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Stevens-Johnson Syndrome Survival Story Leads to Happy Ending

A young Illinois woman who fought her way back from a rare and deadly disease is now enjoying married life with the man who never left her side.

Viktoria Cupay, 26, and Nick Baldo, 32, married this past August, three years after Baldo proposed in the ICU as his bride recovered from a condition doctors didn’t expect her to survive.  

hugs lovers in silhouette against the background of garlands of lights

Cupay was diagnosed with lupus, a debilitating autoimmune disorder, in 2016. She managed to live a relatively normal life until June 2019, when a rapidly-developing fever sent her to the ER for what she suspected was a lupus flare-up.

But when doctors noticed blisters appearing on her body, they realized Cupay had contracted Stevens-Johnson syndrome (SJS), a severe disease in which skin tissue begins to die and detach from the body.

The affliction can be halted if treated right away; if it goes untreated or misdiagnosed, it will swiftly worsen before becoming life-threatening or even fatal.

Despite Cupay’s mother rushing her to the hospital, by the time the SJS was confirmed, it was affecting more than 30% of her body – and had transformed into a much more severe form of the disease called toxic epidermal necrolysis (TEN)

TEN carries a long list of possible complications, including respiratory problems, organ failure, sepsis, permanent skin damage, and vision loss. While SJS kills about 10% of patients, TEN is fatal to up to half. 

Cupay was taken to the ICU and would not leave the hospital for 240 days. 

“I was considered like a burn victim,” said Cupay, who had to drop out of college. 

Her injuries were so intense that she was placed into a medically-induced coma for a month. 

Shortly after she came out of the coma, Cupay opened her eyes to see Baldo down on one knee.

The couple met in 2018 while Cupay was visiting San Francisco, where Baldo lived at the time, and felt an immediate connection. When he told her his parents lived in Chicago, they took it as kismet and began alternating visits. 

When Cupay told Baldo of her lupus, an incurable and potentially fatal disease, he was unfazed and vowed that nothing would drive him from his “wonderful and beautiful” new love.

After he sat with Cupay while she received her SJS/TEN diagnosis, Baldo set about proving his word. He remained by her side throughout her coma, left San Francisco to move back in with his parents, and became one of her primary caretakers.

Cupay’s road to recovery included three surgeries and learning how to walk, talk and eat again. While she still struggles daily with lupus, she is back in school, working as an advocate to educate others about lupus and SJS and, of course, happily married.

The newlywed documented her journey in a now-viral TikTok video in hopes that it would inspire others to fight through adversity.

“That’s why I want to share my story,” said Cupay, “because I have been there, I have been at the lowest point in my life and I’m hoping that when someone hears this story, that it might be the story that they needed to hear to keep going as well.”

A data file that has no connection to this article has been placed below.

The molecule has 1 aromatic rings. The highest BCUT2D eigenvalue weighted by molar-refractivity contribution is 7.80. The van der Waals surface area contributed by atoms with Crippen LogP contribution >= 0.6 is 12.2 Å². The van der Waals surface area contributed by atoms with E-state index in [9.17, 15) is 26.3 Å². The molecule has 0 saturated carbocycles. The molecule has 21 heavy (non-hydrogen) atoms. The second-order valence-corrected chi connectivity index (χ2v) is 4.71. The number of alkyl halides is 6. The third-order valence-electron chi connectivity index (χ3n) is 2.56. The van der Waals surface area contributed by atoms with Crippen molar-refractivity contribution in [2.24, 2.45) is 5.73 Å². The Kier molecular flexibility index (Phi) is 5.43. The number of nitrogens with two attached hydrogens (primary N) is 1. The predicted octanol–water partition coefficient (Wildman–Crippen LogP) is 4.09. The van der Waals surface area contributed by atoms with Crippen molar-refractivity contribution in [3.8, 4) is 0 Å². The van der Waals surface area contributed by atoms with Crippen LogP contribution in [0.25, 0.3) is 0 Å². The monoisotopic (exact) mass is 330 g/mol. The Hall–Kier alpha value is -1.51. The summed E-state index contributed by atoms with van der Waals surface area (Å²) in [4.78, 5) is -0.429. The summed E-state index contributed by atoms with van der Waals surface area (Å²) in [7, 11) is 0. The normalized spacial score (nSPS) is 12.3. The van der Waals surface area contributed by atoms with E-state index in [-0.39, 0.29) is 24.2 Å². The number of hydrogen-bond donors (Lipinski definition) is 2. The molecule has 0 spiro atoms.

Steven Johnson Syndrome Causes, Symptoms & Treatment

An adverse reaction to medication causes seventy-five percent of Stevens-Johnson syndrome cases in adults. SJS has been linked to over 200 medications, including those used to treat seizures, gout/kidney stones, inflammation, infection, and lupus (as in Cupay’s case). 

SJS can strike at any age but mostly occurs in persons younger than 30. Females are more susceptible than males. Infection is the most likely cause in children. 

Symptoms of Stevens-Johnson syndrome include:

  • Skin/body pain
  • Fever/headache/cough
  • Rashes and peeling skin
  • Blisters and sores on the skin and mucous membranes, especially the eyes, mouth, throat, anus, and genitalia – this can cause eyes to seal shut, drooling, and painful urination

Patients with existing autoimmune disease, chronic joint/tissue disease, cancer, and family history are at greater risk for SJS.

Physicians typically diagnose SJS/TEN by examining the affected skin/mucous membranes (usually at least two), evaluating pain level and how fast/how much skin is affected, and taking a skin biopsy. 

There are a variety of treatment options for SJS, most of which are given in the hospital, ICU, or burn unit:

  • IV fluids to replace electrolytes
  • Non-adhesive skin dressings
  • High-calorie food to hasten healing, through a tube if necessary
  • Pain medication and antibiotics to prevent infection
  • IV administration of antibodies or steroids
  • Amniotic membrane grafts for the eyes 

Skin can take weeks or months to recover. Possible long-term complications, such as skin/eye irritation, lung damage, nail and hair loss, problems with taste, fatigue or urination, and excessive sweating, are possible. 

The most important treatment for SJS/TEN is to never again take the medication that caused it. Doing so could trigger a second, more severe case.